Trade wars are good and easily won, President Donald Trump assures us, but we have to admit they make us nervous. Somehow we can’t find a single case in the past several millennia of economic history where a trade war was anything but disastrous and anybody actually won, and with the bluntness Trump’s fans so admire we’ll just come right out and say that we don’t expect his generalship will make his ongoing trade wars come out any better.
Since taking office Trump has been taking on pretty much the entire world, having won the presidency partly on the gripe that the entire world has been taking advantage of America ever since it emerged from the post-World War II ashes as the world’s preeminent economic and military and cultural power, but his biggest battlefront has been with China. On Friday Trump further raised the tariff on $200 billion worth of Chinese goods from an already-high 10 percent to 25 percent, which he apparently is allowed to do under the current constitutional order, and before the closing bell on today’s stock markets China is expected to retaliate in kind. The stock markets have been wildly down and then incrementally up throughout the squabble, on fears that Trump is screwing up a carefully built post-World War II international economic order that has for the most part brought increased peace and prosperity to the world and then faint hopes that the great dealmaker might yet deliver on his promise of the greatest deal ever made.
China is indeed a devious trading partner that dumps its excess supplies on world markets and steals intellectual property and occasionally manipulates its currency and exploits more or less slave labor, as Trump claims and even the looniest Democrats agree, so we’ll not deny that a tough negotiating stance is required. Even so, China has emerged from its post-World War II ashes with an economy that is huge by any measure and even bigger than ours by some suspect measures, and it’s a major client of the agricultural and aviation export industries that make up a huge chunk of our beloved Kansas economy, and we’d prefer it was dealt with in a cautious, carefully deliberated way, informed by history and the best expert opinion. Cautious and carefully deliberated and informed by history and expert opinion is clearly not Trump’s style, on the other hand, so for now we’ll remain just as nervous as the stock markets.
We’re just as rank amateurs about all this global economic order stuff as Trump, but with a bravado he might admire we’ll say we’ll go right ahead and say we would have played it differently. China is indeed taking advantage of America in various insidious way, but it’s doing the same to the rest of the world, so we would have availed ourselves of that Leader of the Free World status America’s wiser leaders rightly earned in the post-war years to unite the rest of the Free World and its overpowering economic might against China, which would surely realize it couldn’t take on the rest of the planet, and might even agree to free trade and human rights and full membership in the modern world. Rank amateurs that we are, we note that even the looniest Democrats and the most impeccably credentialed old-fashioned Republican foreign affairs and trade policy experts seem to agree.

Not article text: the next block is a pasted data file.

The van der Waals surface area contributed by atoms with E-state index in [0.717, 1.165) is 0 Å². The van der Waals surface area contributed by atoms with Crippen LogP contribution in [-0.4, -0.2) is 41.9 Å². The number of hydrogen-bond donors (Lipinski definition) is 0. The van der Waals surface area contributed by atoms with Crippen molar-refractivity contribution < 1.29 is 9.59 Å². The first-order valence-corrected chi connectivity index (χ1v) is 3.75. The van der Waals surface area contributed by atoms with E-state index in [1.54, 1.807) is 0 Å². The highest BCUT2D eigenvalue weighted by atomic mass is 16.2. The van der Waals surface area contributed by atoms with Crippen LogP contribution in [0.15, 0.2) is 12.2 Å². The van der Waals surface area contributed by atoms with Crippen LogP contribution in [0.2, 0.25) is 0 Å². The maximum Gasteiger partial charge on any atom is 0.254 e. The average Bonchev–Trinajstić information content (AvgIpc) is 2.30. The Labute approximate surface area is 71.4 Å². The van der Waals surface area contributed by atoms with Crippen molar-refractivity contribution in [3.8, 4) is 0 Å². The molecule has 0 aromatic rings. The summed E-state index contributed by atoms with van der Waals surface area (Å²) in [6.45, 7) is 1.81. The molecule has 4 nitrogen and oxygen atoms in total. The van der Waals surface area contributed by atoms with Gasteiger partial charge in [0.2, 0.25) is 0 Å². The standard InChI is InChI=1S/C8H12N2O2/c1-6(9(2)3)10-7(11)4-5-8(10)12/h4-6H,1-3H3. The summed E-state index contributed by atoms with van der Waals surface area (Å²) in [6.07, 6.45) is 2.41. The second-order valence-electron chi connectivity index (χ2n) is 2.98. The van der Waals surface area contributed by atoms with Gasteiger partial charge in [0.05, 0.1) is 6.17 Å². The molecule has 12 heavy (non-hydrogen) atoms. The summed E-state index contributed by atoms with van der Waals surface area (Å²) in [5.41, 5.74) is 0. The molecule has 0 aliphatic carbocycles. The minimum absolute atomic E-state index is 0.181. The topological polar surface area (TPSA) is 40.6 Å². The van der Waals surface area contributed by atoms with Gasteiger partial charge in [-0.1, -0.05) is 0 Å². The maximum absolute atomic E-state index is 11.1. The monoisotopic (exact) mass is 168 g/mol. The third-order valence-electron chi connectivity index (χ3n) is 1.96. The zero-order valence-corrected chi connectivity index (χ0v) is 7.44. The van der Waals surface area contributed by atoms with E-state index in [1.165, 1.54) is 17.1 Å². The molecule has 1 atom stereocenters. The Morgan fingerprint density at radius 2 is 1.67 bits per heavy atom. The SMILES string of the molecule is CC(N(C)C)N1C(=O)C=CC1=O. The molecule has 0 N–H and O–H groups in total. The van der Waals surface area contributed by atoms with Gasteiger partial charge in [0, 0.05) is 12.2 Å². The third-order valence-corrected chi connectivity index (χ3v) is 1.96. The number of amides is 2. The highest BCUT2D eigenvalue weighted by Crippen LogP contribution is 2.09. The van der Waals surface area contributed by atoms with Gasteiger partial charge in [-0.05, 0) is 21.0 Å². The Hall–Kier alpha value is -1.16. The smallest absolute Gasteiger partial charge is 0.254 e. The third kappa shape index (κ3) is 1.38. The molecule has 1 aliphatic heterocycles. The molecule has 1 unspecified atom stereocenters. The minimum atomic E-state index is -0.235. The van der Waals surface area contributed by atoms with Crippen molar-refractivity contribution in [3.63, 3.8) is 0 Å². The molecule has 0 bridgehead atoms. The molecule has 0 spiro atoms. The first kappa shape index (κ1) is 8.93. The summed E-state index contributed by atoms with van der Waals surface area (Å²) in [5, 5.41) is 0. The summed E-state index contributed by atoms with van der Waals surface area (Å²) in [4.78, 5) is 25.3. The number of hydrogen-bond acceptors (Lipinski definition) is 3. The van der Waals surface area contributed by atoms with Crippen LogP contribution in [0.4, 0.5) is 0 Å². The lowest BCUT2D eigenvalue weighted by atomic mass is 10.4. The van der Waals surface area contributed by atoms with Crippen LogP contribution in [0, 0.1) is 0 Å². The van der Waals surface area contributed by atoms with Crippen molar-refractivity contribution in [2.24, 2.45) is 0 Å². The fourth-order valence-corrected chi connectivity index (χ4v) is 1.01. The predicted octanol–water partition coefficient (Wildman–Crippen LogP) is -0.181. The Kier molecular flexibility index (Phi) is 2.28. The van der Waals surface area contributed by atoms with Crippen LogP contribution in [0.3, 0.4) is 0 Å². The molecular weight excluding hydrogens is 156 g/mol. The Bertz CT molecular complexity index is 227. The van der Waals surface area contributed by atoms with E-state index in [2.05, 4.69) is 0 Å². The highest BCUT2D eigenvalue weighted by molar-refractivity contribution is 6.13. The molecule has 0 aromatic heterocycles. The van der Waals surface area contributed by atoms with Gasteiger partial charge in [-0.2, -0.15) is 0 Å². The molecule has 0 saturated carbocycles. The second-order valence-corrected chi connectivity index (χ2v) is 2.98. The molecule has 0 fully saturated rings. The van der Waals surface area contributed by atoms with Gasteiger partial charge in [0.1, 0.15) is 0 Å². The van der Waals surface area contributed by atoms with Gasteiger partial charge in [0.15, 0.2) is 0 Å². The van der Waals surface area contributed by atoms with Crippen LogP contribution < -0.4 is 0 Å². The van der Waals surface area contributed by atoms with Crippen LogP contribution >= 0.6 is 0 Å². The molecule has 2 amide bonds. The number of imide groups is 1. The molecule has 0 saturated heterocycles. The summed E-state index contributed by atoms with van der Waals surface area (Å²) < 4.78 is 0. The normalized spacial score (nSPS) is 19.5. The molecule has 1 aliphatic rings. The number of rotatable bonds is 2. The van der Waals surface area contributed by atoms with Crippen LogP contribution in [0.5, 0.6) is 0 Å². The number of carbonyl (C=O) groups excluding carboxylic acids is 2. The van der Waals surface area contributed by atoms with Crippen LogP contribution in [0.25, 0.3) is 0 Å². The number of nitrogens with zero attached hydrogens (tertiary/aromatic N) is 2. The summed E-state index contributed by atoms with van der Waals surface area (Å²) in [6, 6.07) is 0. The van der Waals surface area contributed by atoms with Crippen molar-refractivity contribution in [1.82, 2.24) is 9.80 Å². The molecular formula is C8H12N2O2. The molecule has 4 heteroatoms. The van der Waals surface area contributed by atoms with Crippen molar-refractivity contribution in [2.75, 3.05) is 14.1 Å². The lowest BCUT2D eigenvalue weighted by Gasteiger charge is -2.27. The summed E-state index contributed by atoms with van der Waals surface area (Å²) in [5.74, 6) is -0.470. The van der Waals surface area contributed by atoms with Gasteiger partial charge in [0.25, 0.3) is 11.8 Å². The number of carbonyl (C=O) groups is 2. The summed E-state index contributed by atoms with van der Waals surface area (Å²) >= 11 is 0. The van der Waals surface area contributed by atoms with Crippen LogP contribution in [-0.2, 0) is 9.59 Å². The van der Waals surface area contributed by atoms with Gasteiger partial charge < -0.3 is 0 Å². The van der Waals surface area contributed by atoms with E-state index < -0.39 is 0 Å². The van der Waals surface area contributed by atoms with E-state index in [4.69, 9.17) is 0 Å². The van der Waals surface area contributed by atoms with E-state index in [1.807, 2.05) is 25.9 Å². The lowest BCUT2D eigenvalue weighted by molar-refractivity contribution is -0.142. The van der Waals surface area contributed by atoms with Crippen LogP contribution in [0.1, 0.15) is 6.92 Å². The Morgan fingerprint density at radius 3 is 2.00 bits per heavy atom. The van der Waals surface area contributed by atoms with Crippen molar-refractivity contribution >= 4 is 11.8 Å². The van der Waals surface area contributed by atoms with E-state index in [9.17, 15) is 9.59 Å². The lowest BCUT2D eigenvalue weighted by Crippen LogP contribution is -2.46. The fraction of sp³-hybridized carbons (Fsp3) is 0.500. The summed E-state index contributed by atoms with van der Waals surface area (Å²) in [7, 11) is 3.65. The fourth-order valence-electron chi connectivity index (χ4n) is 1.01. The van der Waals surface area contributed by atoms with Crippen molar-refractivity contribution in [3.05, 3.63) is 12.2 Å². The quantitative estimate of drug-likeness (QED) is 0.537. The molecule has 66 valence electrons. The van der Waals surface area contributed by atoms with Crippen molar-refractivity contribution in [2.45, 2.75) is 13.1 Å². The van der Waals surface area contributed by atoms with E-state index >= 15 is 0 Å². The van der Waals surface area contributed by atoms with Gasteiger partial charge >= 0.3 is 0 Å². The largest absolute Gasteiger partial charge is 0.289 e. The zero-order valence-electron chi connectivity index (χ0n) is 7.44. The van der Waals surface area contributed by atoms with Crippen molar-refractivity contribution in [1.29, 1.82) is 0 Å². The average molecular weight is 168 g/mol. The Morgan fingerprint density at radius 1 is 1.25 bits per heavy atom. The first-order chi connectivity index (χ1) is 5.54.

Trump is a bolder sort of fellow than ourselves, however, and he chose to take on the rest of the world, so we have no choice but to hope he’s right. His routine renegotiation of the re-branded North American Free Trade agreement has a few billion in upsides for Wisconsin dairy farmers and a few other industries, which Trump claims are the difference between the worst and best trade deal ever negotiated, but it’s currently stalled in the Republican-majority Senate because of the tariffs Trump used in the negotiations that are currently hurting the economies of states held by free-trade Republicans. Meanwhile in the rest of the Free World the European Union is going through a nasty divorce from the United Kingdom. and Trump is taunting the British Prime Minister with sneering “tweets” and threatening the EU with higher tariffs, and demanding they all pay more for the North Atlantic Treaty Organization. Trump’s Latin American foreign policy seems in retreat in Venezuela, we can’t discern any policy for the “shit-hole” countries in Africa, North Korea is once again conducting missiles test in Asia, where we’re threatening trade wars against everyone, and the possibility of a united front against those undeniably devious Chinese seems remote.
Trump and his most ardent admirers would have us believe that he’s a self-made multi-billionaire who can easily best these Chinese bums in international trade negotiations, but we’ve read enough of the “fake news” to know that he’s a billionaire’s son who’s gone bankrupt six times in casinos and strip-clubs despite house odds and bare breasts, and ran airlines and football teams and scam universities and other ventures in into the ground, and given his well documented business record we don’t trust in his acumen to run an international economy. He’s lately been crowing about all the money his tariffs have been bringing to the federal treasury, but his national economic council director Larry Kudlow had to acknowledge on one of the Sunday news shows that the money is coming from American consumers rather than China, and sooner or later the average Wal-Mart shopper will notice that Trump tells a lot of lies about his trade wars. Our guess is that those wily Cheese have already noticed, and that we’re in for a bumpy ride.
— Bud Norman